Outlook deteriorating for UK automotive sector
The credit risk in the UK automotive industry is set to deteriorate.
In its in-depth report on the automotive sector, trade credit insurer Atradius reveals several challenges facing the industry which stem from supply issues, decreased consumer demand and rising costs. Combined, these have led to Atradius rating UK automotive with a ‘poor’ performance outlook.
In addition to the pandemic hampering new car sales this year, with new car registrations down 34% year on year in September, the current semiconductor shortage is severely affecting production. As a result, British automotive output is forecast to rebound by only 8.5% in 2021 after contracting 25.6% in 2020.
Positively, Atradius highlights that concerns over severe repercussions caused by Brexit such as tariff price hikes and trade frictions have eased thanks to the allowance for tariff and quota-free trade between the UK and EU. However, costs associated with customs declarations, local content audits and delays in just-in-time systems remain issues for some Original Equipment Manufacturers (OEMs) and suppliers.
According to the report, profit margins of UK automotive businesses are under strain due to ongoing production cuts and higher prices for steels/metals and energy. Atradius warns margins will deteriorate further, driven by continued disruptions in vehicle production. To combat this and control costs, suppliers will have to cut back their output, often at short notice, while having to manage workforce numbers or reduce working hours.
Atradius also reports cash-flow issues are on the rise and will persist in the coming months while payment delays and insolvencies are also expected to increase over the next year, mainly affecting small suppliers. While payments in the UK industry take an average of 60 days, suppliers with low leverage have to wait as long as 150 to 180 days. After declines in insolvency rates in 2020 and H1 2021, business failures could increase by more than 50% year on year in the coming 12 months.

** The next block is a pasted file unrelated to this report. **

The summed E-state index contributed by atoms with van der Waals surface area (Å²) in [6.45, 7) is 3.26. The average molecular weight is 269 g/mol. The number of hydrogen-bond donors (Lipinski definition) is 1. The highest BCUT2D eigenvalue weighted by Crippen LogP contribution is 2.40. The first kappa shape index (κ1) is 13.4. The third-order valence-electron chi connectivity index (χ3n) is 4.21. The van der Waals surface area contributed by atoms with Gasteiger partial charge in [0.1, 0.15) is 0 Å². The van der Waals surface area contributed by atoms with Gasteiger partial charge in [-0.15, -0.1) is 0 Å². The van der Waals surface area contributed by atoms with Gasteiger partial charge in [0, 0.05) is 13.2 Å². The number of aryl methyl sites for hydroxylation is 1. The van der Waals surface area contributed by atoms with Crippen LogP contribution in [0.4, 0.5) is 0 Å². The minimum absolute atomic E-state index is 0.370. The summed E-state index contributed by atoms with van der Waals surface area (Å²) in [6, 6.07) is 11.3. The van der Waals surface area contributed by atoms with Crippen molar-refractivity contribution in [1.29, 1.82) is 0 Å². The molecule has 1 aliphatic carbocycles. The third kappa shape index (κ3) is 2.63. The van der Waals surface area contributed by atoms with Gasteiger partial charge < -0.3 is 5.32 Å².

On a global level, Atradius points to four key growth opportunities for the automotive industry; global pent-up demand for new cars, government schemes backing the transition to lower-emission vehicles and e-mobility, a robust growth outlook for hybrid and electric vehicles as well as a low vehicle density with a growing middle-class which will provide ample room for ‘catch-up growth’ in many emerging markets. However, prolonged semiconductor shortages and another surge of the pandemic could delay vehicle production recovery in 2022 while complex global supply chains remain susceptible to disruptions triggered by protectionism and geopolitical risks.
Meanwhile, Atradius reports the shift to e-mobility poses challenges for small and medium-sized suppliers who could lack the technological or financial means to climb up the value chain. In addition, established automotive businesses also face increasing competition from large tech companies and start-ups.
Nicola Harris, Senior Underwriter at Atradius, commented: “Several different issues are amalgamating to heap pressure on the UK automotive sector, driving a deterioration in credit risk. As well as production delays, higher input prices and cost management issues, sector businesses face unwinding fiscal support, expiring bankruptcy moratoriums and repayment of loan obligations drawn at the height of the pandemic. Monitoring the financial health of buyers and their ability to pay is essential along with the flexibility and resilience to adapt to a situation which could change quickly.”